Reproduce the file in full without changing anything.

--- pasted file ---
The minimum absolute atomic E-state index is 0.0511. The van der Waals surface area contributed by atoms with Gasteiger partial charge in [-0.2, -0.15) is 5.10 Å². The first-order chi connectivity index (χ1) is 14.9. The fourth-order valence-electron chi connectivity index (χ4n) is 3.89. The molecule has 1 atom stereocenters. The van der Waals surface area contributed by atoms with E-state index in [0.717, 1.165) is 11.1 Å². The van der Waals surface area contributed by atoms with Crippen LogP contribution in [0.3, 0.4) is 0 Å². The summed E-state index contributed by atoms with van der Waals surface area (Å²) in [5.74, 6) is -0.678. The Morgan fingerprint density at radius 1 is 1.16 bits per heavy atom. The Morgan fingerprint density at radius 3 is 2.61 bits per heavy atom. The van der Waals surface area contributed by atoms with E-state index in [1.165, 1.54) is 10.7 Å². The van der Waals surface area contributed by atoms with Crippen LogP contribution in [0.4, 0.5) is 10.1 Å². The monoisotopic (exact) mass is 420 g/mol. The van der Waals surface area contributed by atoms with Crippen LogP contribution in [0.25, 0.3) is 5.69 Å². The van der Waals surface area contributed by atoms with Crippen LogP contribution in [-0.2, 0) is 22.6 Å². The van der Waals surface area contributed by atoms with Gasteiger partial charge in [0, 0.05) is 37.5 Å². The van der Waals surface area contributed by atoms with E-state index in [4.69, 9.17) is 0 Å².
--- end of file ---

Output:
The minimum absolute atomic E-state index is 0.0511. The van der Waals surface area contributed by atoms with Gasteiger partial charge in [-0.2, -0.15) is 5.10 Å². The first-order chi connectivity index (χ1) is 14.9. The fourth-order valence-electron chi connectivity index (χ4n) is 3.89. The molecule has 1 atom stereocenters. The van der Waals surface area contributed by atoms with E-state index in [0.717, 1.165) is 11.1 Å². The van der Waals surface area contributed by atoms with Crippen LogP contribution in [0.3, 0.4) is 0 Å². The summed E-state index contributed by atoms with van der Waals surface area (Å²) in [5.74, 6) is -0.678. The Morgan fingerprint density at radius 1 is 1.16 bits per heavy atom. The Morgan fingerprint density at radius 3 is 2.61 bits per heavy atom. The van der Waals surface area contributed by atoms with E-state index in [1.165, 1.54) is 10.7 Å². The van der Waals surface area contributed by atoms with Crippen LogP contribution in [0.4, 0.5) is 10.1 Å². The monoisotopic (exact) mass is 420 g/mol. The van der Waals surface area contributed by atoms with Crippen LogP contribution in [0.25, 0.3) is 5.69 Å². The van der Waals surface area contributed by atoms with Crippen LogP contribution in [-0.2, 0) is 22.6 Å². The van der Waals surface area contributed by atoms with Gasteiger partial charge in [0, 0.05) is 37.5 Å². The van der Waals surface area contributed by atoms with E-state index in [4.69, 9.17) is 0 Å².